In protecting our businesses, we’ve always set our own policies and guidelines that must be followed to protect our interests and those of our clients. However, this year, COVID-19 has placed strict limitations on live events that have naturally impacted our clients and their events. The tricky part is that states and localities have different rules, and the level of enforcement is subject to the area’s officials and health department.
As wedding professionals, we feel it’s our duty to give our clients the celebration of their dreams. However, as business owners, we need to be mindful of the COVID-19 restrictions in place to ensure health and safety for all. It can be challenging to be faced with clients who want to break those rules, but as an industry, we need to collectively put our foot down for the good of our businesses, our clients and their guests.
We spoke with industry experts about the best way to deal with couples who are looking to skirt the COVID-19 regulations of your area, and this is what they had to say.
1. Educate yourself.
You can only enforce what you know, so it starts with staying abreast of changes in your area. Janice Carnevale of Bellwether Events elaborates: “You can figure out the rules in your jurisdiction by checking your state’s website--they should have a prominently displayed COVID-19 section that will explain what is allowed and what is required currently. Please note that this may vary on a county-by-county basis, but it will be decided by the state government. If you are planning an event for later this year, you should also be following along with your governor’s regular press conferences and press releases. The press conferences will give you an idea of what to expect in the future, whereas the website will give you the current state of affairs.”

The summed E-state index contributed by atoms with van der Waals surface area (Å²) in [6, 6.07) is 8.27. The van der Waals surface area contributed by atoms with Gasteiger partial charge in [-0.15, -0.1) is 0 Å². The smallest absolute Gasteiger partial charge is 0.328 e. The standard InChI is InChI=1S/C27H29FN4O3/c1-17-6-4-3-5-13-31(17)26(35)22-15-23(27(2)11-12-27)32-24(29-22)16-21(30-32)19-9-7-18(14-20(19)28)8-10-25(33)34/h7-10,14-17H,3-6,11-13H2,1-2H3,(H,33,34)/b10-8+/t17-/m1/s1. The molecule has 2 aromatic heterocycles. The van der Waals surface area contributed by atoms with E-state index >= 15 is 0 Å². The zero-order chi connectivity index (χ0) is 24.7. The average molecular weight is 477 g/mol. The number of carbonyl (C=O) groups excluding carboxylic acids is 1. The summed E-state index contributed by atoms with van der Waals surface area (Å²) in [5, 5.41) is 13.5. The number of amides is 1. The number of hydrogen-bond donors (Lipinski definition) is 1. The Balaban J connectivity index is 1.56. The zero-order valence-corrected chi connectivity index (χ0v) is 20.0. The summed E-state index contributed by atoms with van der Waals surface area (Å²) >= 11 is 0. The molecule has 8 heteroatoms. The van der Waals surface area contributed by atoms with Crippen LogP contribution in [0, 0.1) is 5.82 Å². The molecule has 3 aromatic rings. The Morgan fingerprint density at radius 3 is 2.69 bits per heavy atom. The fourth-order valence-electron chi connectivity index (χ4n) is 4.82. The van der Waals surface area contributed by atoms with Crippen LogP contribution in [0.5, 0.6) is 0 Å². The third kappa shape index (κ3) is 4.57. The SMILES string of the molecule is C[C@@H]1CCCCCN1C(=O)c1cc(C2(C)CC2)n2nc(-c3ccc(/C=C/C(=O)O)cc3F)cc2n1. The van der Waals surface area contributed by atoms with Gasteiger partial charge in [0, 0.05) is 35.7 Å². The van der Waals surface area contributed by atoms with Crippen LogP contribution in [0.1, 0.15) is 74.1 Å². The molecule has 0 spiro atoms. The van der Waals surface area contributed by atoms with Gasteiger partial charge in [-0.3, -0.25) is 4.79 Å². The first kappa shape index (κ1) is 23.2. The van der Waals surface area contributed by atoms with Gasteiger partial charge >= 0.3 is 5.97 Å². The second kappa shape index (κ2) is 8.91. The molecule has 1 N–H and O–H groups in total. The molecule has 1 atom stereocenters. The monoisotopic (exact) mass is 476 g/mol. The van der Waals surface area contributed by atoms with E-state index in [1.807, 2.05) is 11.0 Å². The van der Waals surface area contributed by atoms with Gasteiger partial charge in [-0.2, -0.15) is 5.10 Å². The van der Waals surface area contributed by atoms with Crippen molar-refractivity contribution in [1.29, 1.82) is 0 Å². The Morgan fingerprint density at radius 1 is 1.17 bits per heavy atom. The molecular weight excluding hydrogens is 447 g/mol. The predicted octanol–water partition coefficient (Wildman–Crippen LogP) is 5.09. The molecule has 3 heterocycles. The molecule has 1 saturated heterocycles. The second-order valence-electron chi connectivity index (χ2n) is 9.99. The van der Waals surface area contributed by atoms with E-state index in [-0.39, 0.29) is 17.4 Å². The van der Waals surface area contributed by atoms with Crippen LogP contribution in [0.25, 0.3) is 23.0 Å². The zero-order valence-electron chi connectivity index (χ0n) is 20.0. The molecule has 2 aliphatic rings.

2. Stay organized.
Next, you need to consider a way that you can keep the information in a place that you and your clients can access easily. “I keep a running list of the orders that affect our area on my CRM [Customer Relationship Management system] that all our clients have access to, so they are also kept in the loop,” explains Margaux Fraise of Harmony Creative Studio. “This had led to us not having any issues with clients wanting to break the rules, because they know we are aware of them and are on top of everything. If you haven’t yet set up an open link for a scheduler like Calendly or Acuity, I recommend that during this period. My clients know that if they want to talk about something, they can schedule a time to chat, and it doesn’t become a time-suck of emails back and forth trying to get a call on the books.”
3. Communicate effectively.
In some cases, providing updates isn’t enough--you might need to have a full discussion with your clients about the rules that are in place surrounding the pandemic. “The rules and regulations are constantly changing, and it is so vital to ensure that your clients are aware of this,” says Katherine Healy-Brown of Clover Events. “For 2020 clients, we have set up a weekly standing COVID check-in call where the couple, their family and necessary vendors are able to discuss what changes have occurred in our state that week. This provides everyone with clarity and allows for us all to be on the same page with realistic expectations. It allows for complete collaboration to make adjustments as we continue the planning process.”
4. Update your contract.
Safeguarding your business should be your first priority and, naturally, that starts with adding COVID-related clauses to your binding contract. “We have a special COVID contract with the current rules and protocols,” notes Jennifer Borgh of Borghinvilla Wedding Venue. “We also just go ahead and do things, even if it cuts into our profit—such as taking temperatures, checking guest counts, and spraying sanitizer. Get everything in writing before the wedding--and wait until the last minute, as rules can change weekly.”